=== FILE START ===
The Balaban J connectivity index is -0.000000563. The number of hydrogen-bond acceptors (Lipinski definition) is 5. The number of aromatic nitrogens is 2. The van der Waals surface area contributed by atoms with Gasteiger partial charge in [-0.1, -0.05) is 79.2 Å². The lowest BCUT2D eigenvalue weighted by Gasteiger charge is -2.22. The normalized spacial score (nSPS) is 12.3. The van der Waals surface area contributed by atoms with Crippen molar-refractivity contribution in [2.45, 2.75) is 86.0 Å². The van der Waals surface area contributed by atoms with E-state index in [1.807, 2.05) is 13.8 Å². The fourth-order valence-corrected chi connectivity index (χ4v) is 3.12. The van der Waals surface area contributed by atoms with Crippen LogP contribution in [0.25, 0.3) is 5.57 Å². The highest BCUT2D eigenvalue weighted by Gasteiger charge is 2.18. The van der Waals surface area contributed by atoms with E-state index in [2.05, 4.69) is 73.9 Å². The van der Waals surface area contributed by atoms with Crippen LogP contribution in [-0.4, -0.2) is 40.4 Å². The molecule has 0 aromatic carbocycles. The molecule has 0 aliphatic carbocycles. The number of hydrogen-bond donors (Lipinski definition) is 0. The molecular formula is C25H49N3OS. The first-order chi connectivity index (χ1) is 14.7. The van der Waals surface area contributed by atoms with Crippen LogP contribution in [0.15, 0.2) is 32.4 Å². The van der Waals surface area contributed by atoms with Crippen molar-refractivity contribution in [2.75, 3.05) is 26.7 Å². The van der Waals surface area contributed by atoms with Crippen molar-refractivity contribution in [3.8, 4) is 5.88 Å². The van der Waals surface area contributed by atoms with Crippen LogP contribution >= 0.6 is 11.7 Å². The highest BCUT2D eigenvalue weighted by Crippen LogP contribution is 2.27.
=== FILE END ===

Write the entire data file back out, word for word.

The Balaban J connectivity index is -0.000000563. The number of hydrogen-bond acceptors (Lipinski definition) is 5. The number of aromatic nitrogens is 2. The van der Waals surface area contributed by atoms with Gasteiger partial charge in [-0.1, -0.05) is 79.2 Å². The lowest BCUT2D eigenvalue weighted by Gasteiger charge is -2.22. The normalized spacial score (nSPS) is 12.3. The van der Waals surface area contributed by atoms with Crippen molar-refractivity contribution in [2.45, 2.75) is 86.0 Å². The van der Waals surface area contributed by atoms with E-state index in [1.807, 2.05) is 13.8 Å². The fourth-order valence-corrected chi connectivity index (χ4v) is 3.12. The van der Waals surface area contributed by atoms with Crippen LogP contribution in [0.25, 0.3) is 5.57 Å². The highest BCUT2D eigenvalue weighted by Gasteiger charge is 2.18. The van der Waals surface area contributed by atoms with E-state index in [2.05, 4.69) is 73.9 Å². The van der Waals surface area contributed by atoms with Crippen LogP contribution in [-0.4, -0.2) is 40.4 Å². The molecule has 0 aromatic carbocycles. The molecule has 0 aliphatic carbocycles. The number of hydrogen-bond donors (Lipinski definition) is 0. The molecular formula is C25H49N3OS. The first-order chi connectivity index (χ1) is 14.7. The van der Waals surface area contributed by atoms with Crippen LogP contribution in [0.15, 0.2) is 32.4 Å². The van der Waals surface area contributed by atoms with Crippen molar-refractivity contribution in [2.75, 3.05) is 26.7 Å². The van der Waals surface area contributed by atoms with Crippen molar-refractivity contribution in [3.8, 4) is 5.88 Å². The van der Waals surface area contributed by atoms with Crippen LogP contribution >= 0.6 is 11.7 Å². The highest BCUT2D eigenvalue weighted by Crippen LogP contribution is 2.27.